|Medium||Oil on canvas|
|Dimensions||79.7 cm × 63.5 cm (31.4 in × 25.0 in)|
|Location||Uffizi Gallery, Florence|
The work was reproduced in numerous 16th century etchings. Later, it followed an unclear series of changes of hands at Brussels and Vienna. In the 17th century, it was sold by the Spanish ambassador at Amsterdam to Archduke Leopold Wilhelm of Austria and was cited by Rembrandt in his Saskia Dressing as Flora of London and in two portraits in Dresden and New York. Later included in the Kunsthistorisches Museum of Vienna, it was one of the works exchanged with the Uffizi.
In the 18th century, it was erroneously attributed to Palma the Elder.
It portrays an idealized beautiful woman, a model established in the Venetian school by Titian's master Giorgione with his Laura. Her left hands holds a pink-shaded mantle, while another holds a handful of flowers and leaves.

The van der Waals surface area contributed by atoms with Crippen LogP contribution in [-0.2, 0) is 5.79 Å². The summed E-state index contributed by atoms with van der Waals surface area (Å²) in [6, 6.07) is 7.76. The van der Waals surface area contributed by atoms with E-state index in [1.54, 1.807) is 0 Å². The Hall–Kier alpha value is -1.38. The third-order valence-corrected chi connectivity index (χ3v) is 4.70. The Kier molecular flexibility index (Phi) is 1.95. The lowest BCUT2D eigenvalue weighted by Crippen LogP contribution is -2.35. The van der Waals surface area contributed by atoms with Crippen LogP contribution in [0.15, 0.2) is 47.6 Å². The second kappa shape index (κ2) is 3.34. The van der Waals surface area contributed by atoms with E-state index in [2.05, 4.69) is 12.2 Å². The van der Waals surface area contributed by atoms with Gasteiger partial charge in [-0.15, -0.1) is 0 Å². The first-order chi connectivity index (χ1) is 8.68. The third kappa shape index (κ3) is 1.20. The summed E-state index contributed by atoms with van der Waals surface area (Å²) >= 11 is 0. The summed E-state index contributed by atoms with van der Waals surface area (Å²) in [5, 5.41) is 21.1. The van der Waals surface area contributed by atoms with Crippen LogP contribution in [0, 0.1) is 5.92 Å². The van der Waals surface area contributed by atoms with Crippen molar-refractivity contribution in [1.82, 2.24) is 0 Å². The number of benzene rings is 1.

The woman was portrayed by Titian in numerous other works of the period, including the Woman at the Mirror, the Vanity, Salome and Violante, as well as some Holy Conversations. The meaning of the painting is disputed: some, basing for example to inscriptions added to the 16th century reproductions, identifies the woman as a courtesan; other consider it a symbol of nuptial love, although her dress is not a dressing one. The identification with Flora, the ancient goddess of Spring and vegetation, derives from the presence of Spring flowers in her hands.